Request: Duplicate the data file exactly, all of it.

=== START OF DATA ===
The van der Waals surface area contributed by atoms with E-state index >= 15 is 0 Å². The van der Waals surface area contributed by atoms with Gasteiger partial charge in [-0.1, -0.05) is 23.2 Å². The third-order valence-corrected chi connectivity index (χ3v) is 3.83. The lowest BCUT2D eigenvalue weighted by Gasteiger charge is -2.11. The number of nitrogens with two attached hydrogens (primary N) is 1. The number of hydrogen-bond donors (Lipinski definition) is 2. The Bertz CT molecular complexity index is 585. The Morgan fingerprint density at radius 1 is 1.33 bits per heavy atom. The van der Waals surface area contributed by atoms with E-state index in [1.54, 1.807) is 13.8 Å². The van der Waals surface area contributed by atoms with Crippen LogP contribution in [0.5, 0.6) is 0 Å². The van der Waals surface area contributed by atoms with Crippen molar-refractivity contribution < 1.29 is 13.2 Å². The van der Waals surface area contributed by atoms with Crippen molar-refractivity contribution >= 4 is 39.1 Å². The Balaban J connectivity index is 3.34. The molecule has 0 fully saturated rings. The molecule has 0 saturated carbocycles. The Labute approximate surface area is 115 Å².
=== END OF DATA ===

The van der Waals surface area contributed by atoms with E-state index >= 15 is 0 Å². The van der Waals surface area contributed by atoms with Gasteiger partial charge in [-0.1, -0.05) is 23.2 Å². The third-order valence-corrected chi connectivity index (χ3v) is 3.83. The lowest BCUT2D eigenvalue weighted by Gasteiger charge is -2.11. The number of nitrogens with two attached hydrogens (primary N) is 1. The number of hydrogen-bond donors (Lipinski definition) is 2. The Bertz CT molecular complexity index is 585. The Morgan fingerprint density at radius 1 is 1.33 bits per heavy atom. The van der Waals surface area contributed by atoms with E-state index in [1.54, 1.807) is 13.8 Å². The van der Waals surface area contributed by atoms with Crippen LogP contribution in [0.5, 0.6) is 0 Å². The van der Waals surface area contributed by atoms with Crippen molar-refractivity contribution < 1.29 is 13.2 Å². The van der Waals surface area contributed by atoms with Crippen molar-refractivity contribution >= 4 is 39.1 Å². The Balaban J connectivity index is 3.34. The molecule has 0 fully saturated rings. The molecule has 0 saturated carbocycles. The Labute approximate surface area is 115 Å².